Anyway, since I’m another year older–if not wiser–and since my novella Grown-up came out this week too, I’ve asked some people to share their thoughts on growing up. Share yours by commenting here. I’ll randomly choose one commenter on March 28, and that lucky person will win a signed print copy of Brute (which I’ll ship anywhere) plus a $10 Dreamspinner gift certificate.


For me, I think I finally felt like a ‘true’ grown-up the day the nurse handed me my daughter. I probably should have been more scared than I was, but I just wanted to hold and get to know her. Since that day, I realized what being a parent meant, the responsibilities that go with the fun and joy. That was when I realized, I’d finally made the leap to being a grown-up.

–Andrew Q. Gordon;, author of The Last Grand Master

I just hope I’ll never grow up completely. Sometimes one is in need of the inner child sooooo much.

–Kirsten H.

Being a grown-up is not all it’s cracked up to be. Don’t be in a hurry to get there because once you do, you will spend the rest of your life trying to recapture the joy and fun of being a child again.
Don’t spend more money than you make. It’s a simple, time-tested piece of advice, and yet something you tend to forget when you’re young. Credit cards are for emergencies, not to live off of. The things you buy because you think you absolutely cannot live without them take on new meaning when it takes years to pay them off.
People (including the furry kind) are more important and valuable than things. Never forget that.
There comes a point in your life when you’ve forgotten what it was like to be daring and take chances. Sometimes, that is the time to forget all the wise, sage advice about living within your means. Take a trip to a foreign country. Experience something outside your comfort zone. Take a risk. Because the truth of the matter is the older you get the faster time flies, and we only get one shot at life. Working to pay bills is not living, not to the fullest. If you’re going to go into debt, make it for experiences, not things.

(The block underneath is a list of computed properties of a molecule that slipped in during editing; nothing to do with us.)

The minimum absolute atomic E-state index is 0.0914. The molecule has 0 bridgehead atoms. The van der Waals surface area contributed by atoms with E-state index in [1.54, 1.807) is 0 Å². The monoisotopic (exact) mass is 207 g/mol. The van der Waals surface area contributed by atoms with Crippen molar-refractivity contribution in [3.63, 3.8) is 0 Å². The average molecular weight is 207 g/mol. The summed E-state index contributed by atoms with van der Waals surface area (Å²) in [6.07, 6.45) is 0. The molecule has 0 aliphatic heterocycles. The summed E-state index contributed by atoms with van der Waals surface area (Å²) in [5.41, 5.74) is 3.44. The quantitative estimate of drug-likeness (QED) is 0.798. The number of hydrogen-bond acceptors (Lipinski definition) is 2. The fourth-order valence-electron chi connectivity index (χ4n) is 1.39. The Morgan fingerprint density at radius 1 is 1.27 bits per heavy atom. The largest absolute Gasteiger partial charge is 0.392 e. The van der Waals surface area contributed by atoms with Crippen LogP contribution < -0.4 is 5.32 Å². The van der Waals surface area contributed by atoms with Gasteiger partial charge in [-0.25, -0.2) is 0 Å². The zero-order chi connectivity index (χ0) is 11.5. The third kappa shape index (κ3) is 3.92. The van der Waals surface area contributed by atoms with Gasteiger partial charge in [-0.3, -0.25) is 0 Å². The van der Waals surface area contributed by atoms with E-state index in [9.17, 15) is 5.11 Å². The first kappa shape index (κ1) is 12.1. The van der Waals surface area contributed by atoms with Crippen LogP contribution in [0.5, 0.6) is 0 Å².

There you have it: what I wish I could go back and tell my 20 year old self. 🙂
   –Sarah Madison,, author of Walk a Mile
I don’t have any children as you know, and I think I am less grown up than friends who have because I haven’t had to set an example/worry for them etc etc. 🙂 As for the best birthday present, without a doubt it was my mare, Mabel, giving me a beautiful filly foal unannounced on my birthday. Florence (registered name Dreamspinner) wasn’t due for another ten days, but when I went to see to Mabel on the morning of my birthday there she was up and having a drink of milk. I doubt I will ever top that for a present.
It’s hard growing up. I’m only a sophomore in high school and already people are making me think about college and after college and life (Mom). I don’t know if I’m going to get into the college of my choice. I don’t know what I’m going to major in. I don’t know what kind of job I want. Plus I’ll probably lose my friends (and possibly my boyfriend) when I go off to college. I don’t know how I’m going to support myself financially when I’m out of college. I don’t like growing up. I want to go back to elementary school, when life was easy and I didn’t constantly worry about my grades or my future.
–My older daughter, currently 15 years old